Notable Men of the Borough of Queens Part III

 
 
William Steinway


A history of the borough of Queens could not be considered complete without mentioning the part William Steinway has played in its development. His name has been referred to before, but something more has to be said. It is probably known to most readers of this sketch that Mr. Steinway's father was a prosperous manufacturer of pianos in Germany when the revolution of 1848 and other political changes as good as destroyed his business, inducing him, although arrived at the ripe age of fifty-three years, to emigrate to America with his family, in order to mend his fortunes. He began in a small and cautious way and prospered beyond all expectations. The house he founded on this side of the Atlantic soon became one of the most important ones in the piano industry. This is well known, but must be stated as an introduction.

The name of Steinway became important for Queens when the son of the first Steinway, William, induced his firm to erect a factory on Long Island. Most, if not all, the instruments the firm sold were up to about 187o manufactured at its plant in New York, between Lexington and Fourth Avenues and Fifty-second and Fifty- third Streets. What caused the managers of the business to look for other quarters and why they selected Astoria, can best be told in the words of William Steinway himself who explained the situation shortly before his death as follows : "For several years previous to 187o we had been looking for a plot of land away from the city, and yet within easy access of it, for the erection of an additional factory rendered necessary by the extension of our business. There were two reasons why we sought a place outside the city. In the first place, we wished to escape the machinations of the anarchists and socialists, who even at that time were continually breeding discontent among our working men and inciting them to strike. They seemed to make us a target for their attacks, and we felt that if we could withdraw our workmen from contact with these people, and the other temptations of life in the tenement districts, they would be more content and their life would be a happier one. Then there was a growing demand for more room to extend our facilities. The Fourth Avenue factory was inadequate for our wants, and we needed in addition shipping facilities near the water, and a basin in which logs could be stored in water to keep them from cracking. We also needed a large space for a lumber yard, a steam sawmill and a foundry, and many, many other important adjuncts to our factory facilities. After looking about for several years, we found the ideal place at the spot now known as Steinway.

At that time it was a beautiful garden spot, surrounded by waste lands and vacant lots. It was partly wooded, and on a bluff stood the handsome mansion of Benjamin F. Pike, the well known optician. This property gave us upward of half a mile of water-front, a navigable canal, and plenty of room for our own foundry. Of course we had to create means and facilities for reaching the place quickly, which occasioned a great outlay of money, and while difficulties had to be surmounted, the project has proved a great success. It is the geographical center of Greater New York. It is nearer to the city than Harlem, as it is only five miles from City Hall. The whole matter has had an ideal result, the relations between employer and employed are cordial in the extreme, and as an indication of how the latter have prospered, no less than sixty per cent of the men employed in Steinway & Sons' factory own their own houses, while some of them own two and more houses."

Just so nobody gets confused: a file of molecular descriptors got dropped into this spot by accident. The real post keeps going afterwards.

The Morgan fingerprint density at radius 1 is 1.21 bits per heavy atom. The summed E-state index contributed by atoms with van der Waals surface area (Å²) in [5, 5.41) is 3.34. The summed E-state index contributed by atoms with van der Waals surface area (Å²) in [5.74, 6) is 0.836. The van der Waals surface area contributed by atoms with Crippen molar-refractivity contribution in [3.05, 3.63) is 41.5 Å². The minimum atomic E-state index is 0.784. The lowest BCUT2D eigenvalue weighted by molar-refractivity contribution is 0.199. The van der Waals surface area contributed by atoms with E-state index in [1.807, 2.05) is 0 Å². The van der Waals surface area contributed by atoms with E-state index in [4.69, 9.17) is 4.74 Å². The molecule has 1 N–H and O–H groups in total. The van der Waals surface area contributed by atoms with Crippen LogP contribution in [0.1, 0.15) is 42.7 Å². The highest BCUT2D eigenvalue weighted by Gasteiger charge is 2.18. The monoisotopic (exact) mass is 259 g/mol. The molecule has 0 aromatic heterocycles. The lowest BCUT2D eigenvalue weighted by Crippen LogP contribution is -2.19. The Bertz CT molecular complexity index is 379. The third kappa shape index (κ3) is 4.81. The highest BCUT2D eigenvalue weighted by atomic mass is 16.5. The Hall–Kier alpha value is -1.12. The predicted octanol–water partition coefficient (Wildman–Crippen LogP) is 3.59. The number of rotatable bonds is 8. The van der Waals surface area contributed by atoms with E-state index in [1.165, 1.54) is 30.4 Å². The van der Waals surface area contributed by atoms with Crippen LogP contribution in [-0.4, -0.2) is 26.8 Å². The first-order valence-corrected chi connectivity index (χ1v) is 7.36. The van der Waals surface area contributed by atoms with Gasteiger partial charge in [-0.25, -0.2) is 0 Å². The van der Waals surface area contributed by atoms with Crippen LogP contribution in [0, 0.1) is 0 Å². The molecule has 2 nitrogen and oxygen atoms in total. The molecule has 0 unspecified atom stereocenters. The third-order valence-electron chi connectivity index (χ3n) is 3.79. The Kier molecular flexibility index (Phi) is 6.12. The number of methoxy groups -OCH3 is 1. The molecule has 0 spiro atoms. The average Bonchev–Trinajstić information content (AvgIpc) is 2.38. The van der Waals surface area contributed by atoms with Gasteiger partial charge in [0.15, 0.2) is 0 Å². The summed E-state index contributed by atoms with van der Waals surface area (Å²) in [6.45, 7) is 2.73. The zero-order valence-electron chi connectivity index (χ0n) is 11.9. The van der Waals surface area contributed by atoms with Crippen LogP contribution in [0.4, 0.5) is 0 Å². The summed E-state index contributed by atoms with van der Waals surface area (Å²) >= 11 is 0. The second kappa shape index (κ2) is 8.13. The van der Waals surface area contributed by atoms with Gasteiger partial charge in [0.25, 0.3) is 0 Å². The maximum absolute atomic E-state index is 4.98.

As has been mentioned before, Mr. William Steinway did not stop when he erected the factory and built a few houses for the working men. That has been done by so many manufacturers that it would hardly be worthy of extended and repeated mention. It was his ambition to make a model city of Steinway, and for this purpose he labored early and late, night and day. Neither did he put the factory and the workmen's houses down in the middle of territory far away from the city, and then left the residents to themselves and to their work. On the contrary, he never for a moment forgot that the first and direst need of the new settlement was better transportation facilities affording quick and frequent connection with Manhattan. He lived among his employees for many years, not only because the spot was very beautiful, but also that he might thoroughly understand what had to be done to make the village a place agreeable to live in. When the companies owning the surface car lines did not provide sufficient service, he bought them out, and he was the first, as has been mentioned, to conceive the idea of constructing a tunnel under the East River. It is a fact that he sank an immense amount of money in the effort to make Stein- way what in his mind it should be, and he held on with determined tenacity when almost every one of his friends advised him to give up his plans, and when many laughed at him for exposing himself to ruin. Time has completely vindicated him and proved the soundness of hi* judgment, although there was a period when it really looked as if he had taken too large a load upon his shoulders.